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Losing weight to help save the planet?

post #1 of 7
Thread Starter 
This actually makes a lot of sense, but generally hasn't played a role in discussions of the future of the planet.

Global weight gain more damaging than rising numbers
Quote:
Researchers say that increasing levels of fatness around the world could have the same impact on global resources as an extra billion people.

Using World Health Organization data from 2005, the scientists worked out that the average global body weight was 62kg (137lb). But there were huge regional differences. In North America, the average was 80.7kg (178lb), while in Asia it was 57.7kg (127lb) .


While Asia accounts for 61% of the global population, it only accounts for 13% of the weight of the world due to obesity.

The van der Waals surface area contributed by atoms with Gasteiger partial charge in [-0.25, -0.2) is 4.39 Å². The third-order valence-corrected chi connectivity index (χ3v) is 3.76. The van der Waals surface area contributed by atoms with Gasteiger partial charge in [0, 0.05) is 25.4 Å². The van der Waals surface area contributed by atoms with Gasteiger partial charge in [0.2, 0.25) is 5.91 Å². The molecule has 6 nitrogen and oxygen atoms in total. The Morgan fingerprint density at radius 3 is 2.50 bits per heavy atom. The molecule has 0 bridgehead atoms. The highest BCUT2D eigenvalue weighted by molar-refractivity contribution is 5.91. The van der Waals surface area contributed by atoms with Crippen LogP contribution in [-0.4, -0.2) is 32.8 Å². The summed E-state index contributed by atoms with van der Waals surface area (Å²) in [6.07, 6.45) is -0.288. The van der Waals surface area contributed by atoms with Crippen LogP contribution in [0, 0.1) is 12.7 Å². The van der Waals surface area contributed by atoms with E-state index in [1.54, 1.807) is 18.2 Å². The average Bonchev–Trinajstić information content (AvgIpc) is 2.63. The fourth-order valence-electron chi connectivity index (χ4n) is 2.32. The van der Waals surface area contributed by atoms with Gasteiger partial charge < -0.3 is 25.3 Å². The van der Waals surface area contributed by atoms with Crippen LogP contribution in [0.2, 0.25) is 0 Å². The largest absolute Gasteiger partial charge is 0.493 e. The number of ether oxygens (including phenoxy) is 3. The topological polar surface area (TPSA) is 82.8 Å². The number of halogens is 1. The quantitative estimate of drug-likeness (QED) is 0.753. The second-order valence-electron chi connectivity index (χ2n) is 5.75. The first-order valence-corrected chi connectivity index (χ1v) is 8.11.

One of the authors of the paper, Prof Ian Roberts, explained the thinking behind the calculation.

"When people think about environmental sustainability, they immediately focus on population. Actually, when it comes down to it - it's not how many mouths there are to feed, it's how much flesh there is on the planet."
...
"If every country in the world had the same level of fatness that we see in the USA, in weight terms that would be like an extra billion people of world average body mass," he explained.

This is interesting, too, because it implies that changes in (sub)urban planning, such as more public transport and places of employment, stores, etc., in closer proximity to dwellings, would obviate the necessity of driving everywhere and thus being so sedentary. When I first moved to Europe 30 years ago, people in general were much thinner than Americans. At the time, very few families had second (or third) cars, and small stores within walking distance were the norm. People walked or cycled a lot. In the meantime, Europe has also adopted the "car culture" and American-style suburbs (and more fast food), and there's a visible correlation between increased car ownership and higher weight.
Quote:
But other countries in the top 10 most weighty are more of a surprise, and include Kuwait, Croatia, Qatar and Egypt.

Prof Roberts says that the high number of Arab countries is due to the impact of the automobile.